An investigation is underway to identify the culprit behind a prank that created a giant, shiny mess at the office of a Nebraska representative.
A hot pink letter apparently mailed by pro-choice activists was delivered to the office of Rep. Jeff Fortenberry (R-Ne) on Wednesday. It contained a bag of glitter, which, had the prank gone successfully, would have decorated the six-term congressman.
Fortunately for Fortenberry, the pranksters didn’t have the foresight to check his schedule, and he was a thousand miles away in Washington when the glitter bomb arrived. A few of his aides were not so lucky.
“Nobody was injured, except now people have glitter on their clothes,” spokesperson Jennifer Allen told the Omaha World-Herald.
A note with the letterhead “Glitter Bombs For Choice” contained the message: “Congrats, you’ve earned this for trying to deny women their right to choice. Mind your own uterus.”
“You can certainly disagree with your member of Congress or any member of Congress, but this is pretty reckless and irresponsible,” Allen said of the art supplies. “It’s just a huge waste of everybody’s time and resources.”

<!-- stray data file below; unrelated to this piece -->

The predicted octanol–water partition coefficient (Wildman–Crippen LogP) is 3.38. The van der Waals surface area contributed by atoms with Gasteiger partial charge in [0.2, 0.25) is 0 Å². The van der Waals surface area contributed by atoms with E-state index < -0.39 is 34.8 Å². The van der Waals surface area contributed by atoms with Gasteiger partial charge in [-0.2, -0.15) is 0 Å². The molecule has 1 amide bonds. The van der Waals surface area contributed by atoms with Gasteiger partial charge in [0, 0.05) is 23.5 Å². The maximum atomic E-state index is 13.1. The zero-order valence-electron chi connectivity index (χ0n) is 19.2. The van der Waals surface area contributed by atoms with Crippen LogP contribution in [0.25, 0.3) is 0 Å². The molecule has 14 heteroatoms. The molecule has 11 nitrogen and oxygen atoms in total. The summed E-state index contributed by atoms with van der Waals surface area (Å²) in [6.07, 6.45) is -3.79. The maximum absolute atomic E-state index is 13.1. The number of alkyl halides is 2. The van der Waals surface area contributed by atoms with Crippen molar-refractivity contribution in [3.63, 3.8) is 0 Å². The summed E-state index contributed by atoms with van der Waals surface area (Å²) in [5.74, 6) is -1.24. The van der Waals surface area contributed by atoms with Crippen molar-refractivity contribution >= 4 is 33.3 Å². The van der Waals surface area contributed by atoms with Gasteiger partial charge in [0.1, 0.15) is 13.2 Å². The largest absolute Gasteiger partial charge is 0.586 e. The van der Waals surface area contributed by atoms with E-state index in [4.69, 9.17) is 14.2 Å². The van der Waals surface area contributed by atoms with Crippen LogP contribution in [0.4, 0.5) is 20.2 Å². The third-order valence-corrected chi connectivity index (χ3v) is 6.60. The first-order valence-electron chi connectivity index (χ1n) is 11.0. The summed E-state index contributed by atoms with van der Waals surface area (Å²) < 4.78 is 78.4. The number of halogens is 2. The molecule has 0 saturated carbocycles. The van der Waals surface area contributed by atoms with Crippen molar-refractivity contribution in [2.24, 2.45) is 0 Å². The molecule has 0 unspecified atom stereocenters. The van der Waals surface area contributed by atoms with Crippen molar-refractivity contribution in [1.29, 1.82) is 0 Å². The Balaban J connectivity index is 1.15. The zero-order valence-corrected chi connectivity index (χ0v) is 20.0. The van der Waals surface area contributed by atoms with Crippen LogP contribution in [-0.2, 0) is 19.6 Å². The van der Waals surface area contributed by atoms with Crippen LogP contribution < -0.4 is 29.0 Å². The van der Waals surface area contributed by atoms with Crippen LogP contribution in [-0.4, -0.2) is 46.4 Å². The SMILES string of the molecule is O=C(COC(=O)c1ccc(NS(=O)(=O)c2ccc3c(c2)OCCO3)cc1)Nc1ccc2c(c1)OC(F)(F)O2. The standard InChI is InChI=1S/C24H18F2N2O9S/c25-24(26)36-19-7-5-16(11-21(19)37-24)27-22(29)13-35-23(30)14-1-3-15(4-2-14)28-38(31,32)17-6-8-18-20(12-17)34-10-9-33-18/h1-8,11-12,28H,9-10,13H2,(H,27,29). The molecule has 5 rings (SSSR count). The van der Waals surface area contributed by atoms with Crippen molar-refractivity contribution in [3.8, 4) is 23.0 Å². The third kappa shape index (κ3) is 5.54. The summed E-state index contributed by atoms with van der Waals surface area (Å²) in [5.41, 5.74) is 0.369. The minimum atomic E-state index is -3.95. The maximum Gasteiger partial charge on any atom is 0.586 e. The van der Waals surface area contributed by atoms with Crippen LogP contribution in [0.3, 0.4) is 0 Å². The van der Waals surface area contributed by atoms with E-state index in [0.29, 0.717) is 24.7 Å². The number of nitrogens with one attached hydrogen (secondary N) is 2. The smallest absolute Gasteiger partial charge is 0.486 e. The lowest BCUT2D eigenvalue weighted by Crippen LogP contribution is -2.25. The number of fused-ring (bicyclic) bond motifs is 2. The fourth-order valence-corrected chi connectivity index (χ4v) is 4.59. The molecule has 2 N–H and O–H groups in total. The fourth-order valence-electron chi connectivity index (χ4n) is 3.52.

The police, U.S. postal inspector and FBI were each contacted, nevertheless.
“Anyone is free to disagree with me,” Fortenberry said in comment to WOWT 6 News, “but to resort to these tactics in a heightened threat environment is reckless and a waste of precious law enforcement resources.”
Fortenberry isn’t the only recipient of a Glitter Bombs for Choice letter. The Pro-Life Action League, an organization that opposes abortion rights, tweeted on Wednesday a photograph of a “get well” card containing glitter.
Another delivery from "Glitter Bombs for Choice." This time they used @LifeNewsHQ's address as the return address: pic.twitter.com/TgMWVpUkVO— Pro-Life Action League (@ProLifeAction) March 3, 2015
The organization also received a Glitter Bombs for Choice delivery about three weeks ago.
It’s entirely possible that the FBI is looking for a 12-year-old girl, who is tactically amplifying the “threat environment,” as Fortenberry called it, with alternating pink and purple gel pens.
Image by martinak15/Flickr (CC BY 2.0) | Remix by Dell Cameron